Take the 2-minute tour ×
MathOverflow is a question and answer site for professional mathematicians. It's 100% free, no registration required.

I would like to know, what is known on algebraic cycles of dimension 2 modulo algebraic or rational equivalence on the square of a generic abelian surface.

First, let $A$ be a generic abelian surface (generic abelian variety of dimension 2) over $\mathbb{C}$. Then the group of cycles of dimension 1 (divisors) up to rational equivalence is known, it its the Picard group of $A$, see e.g. the answers to this question and Fulton, Intersection Theory, Chapter 19. Still I have a stupid question: Can one "write down" all the (positive?) divisors on $A$?

The real question concerns the square $A^2=A\times_{\mathbb{C}} A$ of a generic abelian surface $A$. This is an abelian variety of dimension 4. I am interested in algebraic cycles of dimension 2 on $A^2$. I think I know the group of algebraic cycles of dimension 2 on $A^2$ modulo homological equivalence and modulo torsion, it is $\mathbb{Z}^6$ (because the space of invariants of $\mathrm{Sp}_{4,\mathbb{Q}}$ in $\wedge^4(\mathbb{Q}^4\oplus\mathbb{Q}^4)$ is of dimension 6). What is known about the group of algebraic cycles of dimension 2 on $A^2$ modulo rational or algebraic equivalence? In particular, what is known about the Griffiths group? Again a stupid question: Can one "write down" all the cycles of dimension 2 on $A^2$ (in some sense)?

share|improve this question
    
Regarding the first question (divisors on A): why isn't the theta dunction concrete enough for generating all of them ? –  David Lehavi Apr 7 '10 at 7:03
    
@David Lehavi: Please give a reference! –  Mikhail Borovoi Apr 7 '10 at 9:05
add comment

4 Answers 4

Here is an easy $5$ dimensional space of cycles: Inside $A \times A$, consider the subvarieties $\{ (a,b) : a=mb \}$, for $m=0$, $1$, $2$, $3$, $4$. I will show that these are linearly independent over $\mathbb{Q}$.

By Kunneth and Poincare, $$H^4(A \times A, \mathbb{Q}) \cong \bigoplus_{i=0}^4 H^{i}(A, \mathbb{Q}) \otimes H^{4-i}(A, \mathbb{Q}) \cong \bigoplus_{i=0}^4 \mathrm{End}(H^{i}(A, \mathbb{Q})).$$

The graph of multiplication by $m$, in this presentation, has class $$(\mathrm{Id}, m \mathrm{Id}, m^2 \mathrm{Id}, m^3 \mathrm{Id}, m^4 \mathrm{Id})$$

Since the Vandermonde matrix $$\begin{pmatrix} 0^0 & 0^1 & 0^2 & 0^3 & 0^4 \\ 1^0 & 1^1 & 1^2 & 1^3 & 1^4 \\ 2^0 & 2^1 & 2^2 & 2^3 & 2^4 \\ 3^0 & 3^1 & 3^2 & 3^3 & 3^4 \\ 4^0 & 4^1 & 4^2 & 4^3 & 4^4 \end{pmatrix}$$ has nonzero determinant, the $5$ classes I listed are linearly independent over $\mathbb{Q}$.

share|improve this answer
    
Thanks! But what I really want is to see somehow all the cycles! –  Mikhail Borovoi Apr 6 '10 at 18:27
2  
After careful reading the answer I noticed that the dimension of the space of algebraic cycles in $H^4(A\times A)$ is 6, and not 5, as I erroneously wrote previously. Indeed, the space $H^2(A,\mathbb{Q})$ is a reducible representation of Sp$_4$, say, $V\oplus W$, where $V$ and $W$ are non-equivalent irreducible representations. It follows that End$(H^2(A,\mathbb{Q}))$ has a 2-dimensional space of invariants generated by Id$_V$ and Id$_W$. Thus we obtain a 6-dimensional space of Hodge cycles. They are linear combinations of intersections of divisors, hence they are algebraic. –  Mikhail Borovoi Apr 7 '10 at 19:43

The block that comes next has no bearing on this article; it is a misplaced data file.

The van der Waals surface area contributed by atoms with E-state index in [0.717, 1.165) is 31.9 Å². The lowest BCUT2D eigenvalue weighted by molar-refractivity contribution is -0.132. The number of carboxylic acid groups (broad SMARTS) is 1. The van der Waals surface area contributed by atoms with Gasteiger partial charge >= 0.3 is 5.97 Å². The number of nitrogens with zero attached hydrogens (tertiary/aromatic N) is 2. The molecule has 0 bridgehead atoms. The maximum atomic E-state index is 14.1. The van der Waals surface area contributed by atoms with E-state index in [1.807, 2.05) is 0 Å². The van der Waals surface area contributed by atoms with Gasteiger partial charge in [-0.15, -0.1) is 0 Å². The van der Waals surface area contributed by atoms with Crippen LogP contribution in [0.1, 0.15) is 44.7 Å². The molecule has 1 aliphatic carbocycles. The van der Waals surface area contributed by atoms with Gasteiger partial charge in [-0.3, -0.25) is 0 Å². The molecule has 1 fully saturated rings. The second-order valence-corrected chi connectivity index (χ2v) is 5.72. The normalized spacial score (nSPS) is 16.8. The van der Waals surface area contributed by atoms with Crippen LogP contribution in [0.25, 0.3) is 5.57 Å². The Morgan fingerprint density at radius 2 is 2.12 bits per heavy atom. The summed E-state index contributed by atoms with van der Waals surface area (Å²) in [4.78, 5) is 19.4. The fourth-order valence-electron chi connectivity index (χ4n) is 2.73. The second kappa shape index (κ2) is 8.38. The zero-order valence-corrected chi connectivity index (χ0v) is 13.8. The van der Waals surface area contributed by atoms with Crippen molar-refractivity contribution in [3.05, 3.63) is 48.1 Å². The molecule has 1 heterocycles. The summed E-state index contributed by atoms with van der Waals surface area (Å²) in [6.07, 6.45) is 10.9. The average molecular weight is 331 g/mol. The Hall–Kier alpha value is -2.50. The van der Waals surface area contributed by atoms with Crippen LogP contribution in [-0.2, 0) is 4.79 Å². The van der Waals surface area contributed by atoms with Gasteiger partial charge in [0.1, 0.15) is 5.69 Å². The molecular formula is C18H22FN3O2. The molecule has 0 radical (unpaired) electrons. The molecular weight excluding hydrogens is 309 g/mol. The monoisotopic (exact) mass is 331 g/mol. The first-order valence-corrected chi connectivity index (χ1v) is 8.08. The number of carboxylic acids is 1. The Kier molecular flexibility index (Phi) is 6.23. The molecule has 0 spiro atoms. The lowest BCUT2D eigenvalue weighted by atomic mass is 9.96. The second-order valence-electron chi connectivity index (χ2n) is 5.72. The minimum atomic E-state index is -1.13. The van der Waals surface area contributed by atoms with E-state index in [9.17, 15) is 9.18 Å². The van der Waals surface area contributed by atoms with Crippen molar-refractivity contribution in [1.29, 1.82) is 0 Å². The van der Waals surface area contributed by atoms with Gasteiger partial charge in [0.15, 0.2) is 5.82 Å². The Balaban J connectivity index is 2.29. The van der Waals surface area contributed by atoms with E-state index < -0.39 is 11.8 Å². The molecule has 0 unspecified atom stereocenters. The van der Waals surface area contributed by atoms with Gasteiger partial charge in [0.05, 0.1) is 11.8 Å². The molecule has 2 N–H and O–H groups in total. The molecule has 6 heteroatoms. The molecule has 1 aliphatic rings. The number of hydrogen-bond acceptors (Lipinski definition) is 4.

Oh, good point. Another way to see this is that, if $\Theta$ is a $\Theta$ divisor in $A$, then $\Theta \times \Theta$ is in $\mathrm{End}(H^2(A))$ and is not a multiple of the identity. –  David Speyer Apr 8 '10 at 1:42
    
How do you see that $\Theta\times\Theta$ in End$(H^2(A))$ is not a multiple of the identity? –  Mikhail Borovoi Apr 8 '10 at 6:31
add comment

As far as I know, there is no smooth projective variety over $\mathbb{C}$ of dimension $n>2$ with all possible Hodge numbers nonzero (i.e. $h^{p,q} \neq 0$ for all $p+q = n$) for which the Griffiths group of codimension $r$ cycles is known to be zero for any $1<r<n$.

For codimension $2$ cycles the Abel-Jacobi map is expected to detect the Griffiths group, however the computations in Nori: Algebraic cycles and Hodge theoretic connectivity, p. 372, suggest that for the self product of the generic abelian surface the Abel-Jacobi map on the Griffiths group might well be nonzero.

share|improve this answer
add comment

Not an answer per se, but you might be interested in http://arxiv.org/abs/1003.3183, where similar questions are investigated.

share|improve this answer
add comment

Probably you know this, but I might point out that Nori [Proc. Indian Acad, 1989] proved that the Griffiths group of a generic abelian 3-fold is infinitely generated. It may be worth looking at, even though I have some doubts about whether his method would give anything useful in your case.

share|improve this answer
    
Thanks! Yes, I know the paper of Nori of 1989 and the paper of Fakhruddin of 1996. –  Mikhail Borovoi Apr 8 '10 at 6:24
add comment

Your Answer

 
discard

By posting your answer, you agree to the privacy policy and terms of service.

Not the answer you're looking for? Browse other questions tagged or ask your own question.